Some additional PCs that harness Vista features are expected in the second half of this year, as computer makers gear up for the back-to-school and holiday buying seasons.

"We're going to see new industrial designs from almost all the major computer makers," said Samir Bhavnani, research director at Current Analysis West. "I think you are going to see Vista spur growth in the back half of this year."

Source Pc210

Posted by Hunt3rke, Thursday, May 24, 2007 1:56 AM | 0 comments |

Stunning News Microsoft May Acquire Yahoo! For $50 Billion

Microsoft May Acquire Yahoo! For $50 Billion

Microsoft May Acquire Yahoo! For $50 Billion
Stung by the loss of Internet advertising firm DoubleClick to Google last month, Microsoft has intensified its pursuit of a deal with Yahoo!, asking the company to re-enter formal negotiations, The Post has learned.

While Microsoft and Yahoo! have held informal deal talks over the years, sources say the latest approach signals an urgency on Microsoft's part that has up until now been lacking.

The new approach follows an offer Microsoft made to acquire Yahoo! a few months ago, sources said. But Yahoo! spurned the advances of the Redmond, Wash.-based software giant. Wall Street sources put a roughly $50 billion price tag on Yahoo!.

"They're getting tired of being left at the altar," said one banking source who has recently had talks with Microsoft. "They now seem more willing to extend themselves via a transaction to get into the game."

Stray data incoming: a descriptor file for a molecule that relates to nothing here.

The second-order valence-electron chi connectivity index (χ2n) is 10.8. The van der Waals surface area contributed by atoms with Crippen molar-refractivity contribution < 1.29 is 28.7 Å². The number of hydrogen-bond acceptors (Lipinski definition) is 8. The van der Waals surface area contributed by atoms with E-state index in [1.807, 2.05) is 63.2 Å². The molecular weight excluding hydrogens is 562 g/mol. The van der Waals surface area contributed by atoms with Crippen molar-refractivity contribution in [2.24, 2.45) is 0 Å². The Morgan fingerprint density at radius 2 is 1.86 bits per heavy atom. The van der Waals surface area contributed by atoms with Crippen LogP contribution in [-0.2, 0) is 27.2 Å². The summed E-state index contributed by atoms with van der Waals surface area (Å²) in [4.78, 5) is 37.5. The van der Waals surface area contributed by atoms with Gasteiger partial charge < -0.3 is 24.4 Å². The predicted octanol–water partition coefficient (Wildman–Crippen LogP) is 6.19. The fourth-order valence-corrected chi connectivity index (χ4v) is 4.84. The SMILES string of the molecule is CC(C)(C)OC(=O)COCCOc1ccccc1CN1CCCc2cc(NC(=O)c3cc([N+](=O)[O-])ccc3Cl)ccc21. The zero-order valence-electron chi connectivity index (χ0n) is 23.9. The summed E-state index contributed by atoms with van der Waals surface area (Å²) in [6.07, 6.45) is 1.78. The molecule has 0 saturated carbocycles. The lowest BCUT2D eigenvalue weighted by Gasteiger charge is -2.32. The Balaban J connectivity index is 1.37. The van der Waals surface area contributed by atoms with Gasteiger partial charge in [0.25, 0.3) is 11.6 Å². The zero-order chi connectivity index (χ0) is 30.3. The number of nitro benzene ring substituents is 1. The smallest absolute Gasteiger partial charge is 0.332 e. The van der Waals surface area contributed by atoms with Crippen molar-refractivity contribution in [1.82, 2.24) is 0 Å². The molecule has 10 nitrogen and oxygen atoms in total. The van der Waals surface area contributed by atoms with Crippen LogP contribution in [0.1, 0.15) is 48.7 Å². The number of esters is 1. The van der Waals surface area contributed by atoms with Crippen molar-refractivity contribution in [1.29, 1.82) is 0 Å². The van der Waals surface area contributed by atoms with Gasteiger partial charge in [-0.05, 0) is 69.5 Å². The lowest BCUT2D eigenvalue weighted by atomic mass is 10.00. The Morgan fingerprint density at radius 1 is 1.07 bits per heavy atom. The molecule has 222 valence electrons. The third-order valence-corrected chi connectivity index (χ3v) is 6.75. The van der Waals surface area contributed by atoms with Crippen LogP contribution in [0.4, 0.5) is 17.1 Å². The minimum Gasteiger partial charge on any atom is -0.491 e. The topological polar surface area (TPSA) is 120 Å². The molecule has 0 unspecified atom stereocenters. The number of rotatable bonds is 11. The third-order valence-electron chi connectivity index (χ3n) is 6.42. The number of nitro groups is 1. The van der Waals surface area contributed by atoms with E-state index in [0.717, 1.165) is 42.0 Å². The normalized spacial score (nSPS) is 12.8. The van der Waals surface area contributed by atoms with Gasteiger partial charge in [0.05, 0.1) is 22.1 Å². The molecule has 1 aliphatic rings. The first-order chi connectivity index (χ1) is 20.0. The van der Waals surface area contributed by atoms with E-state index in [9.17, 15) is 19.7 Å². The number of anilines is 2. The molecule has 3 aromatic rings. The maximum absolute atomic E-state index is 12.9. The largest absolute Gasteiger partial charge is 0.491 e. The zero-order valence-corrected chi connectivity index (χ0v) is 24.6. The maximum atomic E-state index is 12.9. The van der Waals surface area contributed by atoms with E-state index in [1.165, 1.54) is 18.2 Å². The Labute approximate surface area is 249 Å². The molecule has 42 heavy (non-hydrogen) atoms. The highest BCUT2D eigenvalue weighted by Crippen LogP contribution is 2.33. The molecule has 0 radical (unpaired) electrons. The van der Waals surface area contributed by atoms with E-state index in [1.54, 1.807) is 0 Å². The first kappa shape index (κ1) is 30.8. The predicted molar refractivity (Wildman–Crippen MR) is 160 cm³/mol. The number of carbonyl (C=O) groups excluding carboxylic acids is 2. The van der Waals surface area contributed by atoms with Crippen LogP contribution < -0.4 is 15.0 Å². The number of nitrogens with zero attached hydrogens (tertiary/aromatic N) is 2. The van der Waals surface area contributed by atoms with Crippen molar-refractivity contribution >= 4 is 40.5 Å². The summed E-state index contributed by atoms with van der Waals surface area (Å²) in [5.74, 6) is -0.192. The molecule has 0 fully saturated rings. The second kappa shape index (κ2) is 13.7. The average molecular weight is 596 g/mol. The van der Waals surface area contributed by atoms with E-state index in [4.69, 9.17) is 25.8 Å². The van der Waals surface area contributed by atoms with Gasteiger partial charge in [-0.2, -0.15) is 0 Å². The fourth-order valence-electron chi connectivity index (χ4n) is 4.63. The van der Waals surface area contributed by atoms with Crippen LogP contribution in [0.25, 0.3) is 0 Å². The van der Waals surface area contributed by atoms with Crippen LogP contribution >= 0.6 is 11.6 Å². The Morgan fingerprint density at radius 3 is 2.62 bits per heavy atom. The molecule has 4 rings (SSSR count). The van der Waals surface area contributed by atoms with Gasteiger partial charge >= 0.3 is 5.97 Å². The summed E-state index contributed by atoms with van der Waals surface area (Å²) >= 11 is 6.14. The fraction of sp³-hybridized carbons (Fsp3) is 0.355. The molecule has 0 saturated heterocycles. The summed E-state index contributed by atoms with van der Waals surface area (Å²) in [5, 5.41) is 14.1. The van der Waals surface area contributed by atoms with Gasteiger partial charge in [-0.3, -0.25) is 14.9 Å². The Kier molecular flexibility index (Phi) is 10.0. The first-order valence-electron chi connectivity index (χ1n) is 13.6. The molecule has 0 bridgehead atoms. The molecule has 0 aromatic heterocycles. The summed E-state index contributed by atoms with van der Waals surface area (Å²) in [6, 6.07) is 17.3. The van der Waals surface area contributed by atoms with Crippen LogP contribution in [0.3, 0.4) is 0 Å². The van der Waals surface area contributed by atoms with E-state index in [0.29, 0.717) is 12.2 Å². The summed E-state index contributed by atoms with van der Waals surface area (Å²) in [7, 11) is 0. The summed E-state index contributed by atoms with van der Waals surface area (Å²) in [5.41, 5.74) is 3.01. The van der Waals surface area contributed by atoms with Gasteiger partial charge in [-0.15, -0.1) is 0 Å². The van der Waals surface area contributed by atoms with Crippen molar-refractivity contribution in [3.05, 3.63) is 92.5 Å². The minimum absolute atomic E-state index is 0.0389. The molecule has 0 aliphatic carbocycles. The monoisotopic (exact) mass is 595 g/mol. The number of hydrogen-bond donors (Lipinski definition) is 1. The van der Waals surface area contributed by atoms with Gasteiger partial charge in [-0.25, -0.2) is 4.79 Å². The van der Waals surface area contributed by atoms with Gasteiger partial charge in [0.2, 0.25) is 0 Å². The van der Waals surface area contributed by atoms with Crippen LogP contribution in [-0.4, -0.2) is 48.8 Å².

Part of the reason for that is because Google keeps trumping Microsoft on the deal front, beating out the company on not just DoubleClick, but also for a renewed search advertising pact with AOL in 2005 that Microsoft lusted after.

Moreover, with Google developing Internet-based software that directly competes with Microsoft Office, sources said Microsoft has no choice but to go on the offensive.

"The minute you hear Microsoft start arguing against something on antitrust grounds, you know they are desperate and need to do something big," said one source.

Sources said Microsoft is working with Goldman Sachs.

News of Microsoft's latest approach comes as Yahoo!'s new search advertising platform Project Panama is just getting off the ground.

The long-awaited platform posted disappointing first-quarter results, but sources said that was more a function of difficult comparisons to the year-earlier period and less a sign that the system wasn't working. That said, another quarter or two of similar results and investors might begin renewing calls for a sale or for CEO Terry Semel to step down.

As it stands now, a deal between Microsoft and Yahoo! would up the combined companies' share of the all-important search advertising market to 27 percent against Google's 65 percent. It would also narrow the gap in overall online ads with Google to just 13 percent.

More importantly, a deal would create what one source described as "the dominant force on the Internet" in terms of eyeballs. That's an important consideration as more and more content flows online - as the equations goes, eyeballs equal advertising.

Microsoft and Yahoo! also feature complimentary offerings on the content side, with MSN drawing an older audience with its news focus. By contrast, Yahoo! attracts a younger demographic with its entertainment coverage.

Aside from cost savings, a deal would also create opportunities to use Yahoo! content on Microsoft devices, such as making music exclusively provided to Yahoo! Music available on Microsoft's Xbox game console and Zune music player.


Posted by Hunt3rke, Saturday, May 05, 2007 4:46 AM | 0 comments |